How much can you earn using cryptojacking?

When a computer is cryptojacked, it is added to a pool for it to work on the task. This is often done using a commercially available piece of software, such as Coinhive. This means the website or internet provider doing the cryptojacking can mine cryptocurrency with little cost to themselves. One estimate is that 220 of the top 1,000 websites in the world are conducting cryptojacking, making a total of US$43,000 over a three week period.

What happens to the user being cryptojacked?

The computer being crypto jack lends some of its processor power to the mining pool making other operations take much longer. Along with lowering efficiently, the process can be accompanied by a large battery drain.

How does in-browser cryptojacking work?

In-browser cryptojacking uses JavaScript on a web page to mine for cryptocurrencies. When a user visits the webpage along with the page contents additional JavaScript runs while your browser is active. The mining script will then run on every website you visit and doesn’t need to be installed. As the JavaScript code executes it is responsible for in-browser mining and uses your computer's resources to complete hashes for a mining pool.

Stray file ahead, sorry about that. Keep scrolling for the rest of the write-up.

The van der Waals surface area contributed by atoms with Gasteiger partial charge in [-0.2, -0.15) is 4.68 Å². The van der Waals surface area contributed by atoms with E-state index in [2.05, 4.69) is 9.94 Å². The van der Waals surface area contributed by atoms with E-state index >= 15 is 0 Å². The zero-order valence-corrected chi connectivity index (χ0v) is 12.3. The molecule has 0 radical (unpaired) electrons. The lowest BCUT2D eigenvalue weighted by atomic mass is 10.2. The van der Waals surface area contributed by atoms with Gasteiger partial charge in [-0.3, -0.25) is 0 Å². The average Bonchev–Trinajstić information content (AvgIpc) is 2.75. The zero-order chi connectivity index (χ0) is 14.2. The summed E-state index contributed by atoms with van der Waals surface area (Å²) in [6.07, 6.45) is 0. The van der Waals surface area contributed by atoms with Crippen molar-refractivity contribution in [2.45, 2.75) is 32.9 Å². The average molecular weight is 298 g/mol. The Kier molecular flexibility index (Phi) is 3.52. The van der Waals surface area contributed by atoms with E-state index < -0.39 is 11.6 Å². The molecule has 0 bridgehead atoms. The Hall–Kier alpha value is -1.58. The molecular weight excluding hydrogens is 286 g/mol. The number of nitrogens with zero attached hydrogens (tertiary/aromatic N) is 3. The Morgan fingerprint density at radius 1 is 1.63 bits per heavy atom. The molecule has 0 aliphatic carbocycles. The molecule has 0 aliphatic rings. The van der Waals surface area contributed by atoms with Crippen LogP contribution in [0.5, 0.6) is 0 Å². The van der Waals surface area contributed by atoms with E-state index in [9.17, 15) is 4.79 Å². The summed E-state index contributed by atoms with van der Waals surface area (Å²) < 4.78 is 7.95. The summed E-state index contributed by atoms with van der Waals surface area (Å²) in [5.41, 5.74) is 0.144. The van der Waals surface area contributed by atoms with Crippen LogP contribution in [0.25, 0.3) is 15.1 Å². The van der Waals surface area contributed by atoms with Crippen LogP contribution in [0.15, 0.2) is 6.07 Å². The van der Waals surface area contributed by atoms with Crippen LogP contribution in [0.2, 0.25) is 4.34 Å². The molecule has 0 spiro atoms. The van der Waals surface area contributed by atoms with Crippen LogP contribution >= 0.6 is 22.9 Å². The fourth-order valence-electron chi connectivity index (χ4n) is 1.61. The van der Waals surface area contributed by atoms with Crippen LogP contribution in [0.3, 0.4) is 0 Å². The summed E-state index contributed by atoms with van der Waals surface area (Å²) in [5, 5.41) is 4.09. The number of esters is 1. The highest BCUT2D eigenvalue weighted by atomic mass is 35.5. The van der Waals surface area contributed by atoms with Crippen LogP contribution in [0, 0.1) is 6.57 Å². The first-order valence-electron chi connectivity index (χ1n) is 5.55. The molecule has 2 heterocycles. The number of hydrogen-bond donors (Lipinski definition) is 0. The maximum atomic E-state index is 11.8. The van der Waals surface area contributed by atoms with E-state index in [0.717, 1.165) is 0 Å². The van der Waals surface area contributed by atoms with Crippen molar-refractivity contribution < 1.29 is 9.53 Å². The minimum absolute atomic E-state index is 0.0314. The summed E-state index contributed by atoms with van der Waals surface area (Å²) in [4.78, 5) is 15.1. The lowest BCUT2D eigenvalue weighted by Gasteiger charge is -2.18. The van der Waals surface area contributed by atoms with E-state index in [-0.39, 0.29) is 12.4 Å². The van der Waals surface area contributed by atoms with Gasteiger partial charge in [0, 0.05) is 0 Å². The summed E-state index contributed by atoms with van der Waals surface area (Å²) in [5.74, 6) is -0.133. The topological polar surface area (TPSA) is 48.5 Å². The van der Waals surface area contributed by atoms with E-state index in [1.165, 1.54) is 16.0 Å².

How Widespread is cryptojacking?

A recent study conducted by independent security researcher Willem de Groot revealed 2,496 individual sites running a crypto-mining script. The sites de Groot found all run outdated software that is easily exploited by hackers. A hacker compromises a site then inserts their dedicated CoinHive code, letting the site and its users do the rest.

As a website owner - How to add Cryptojacking to your site?

There are various cryptojacking platforms available but I will focus on Coinhive one of the most popular platforms currently available. To get started with cryptojacking all you need to do is:

  • Visit the Coinhive site
  • Register with an account
  • Have a Monero wallet on hand
  • Verify your account and add your wallet details
  • Click on the type of cryptojacking script you want to use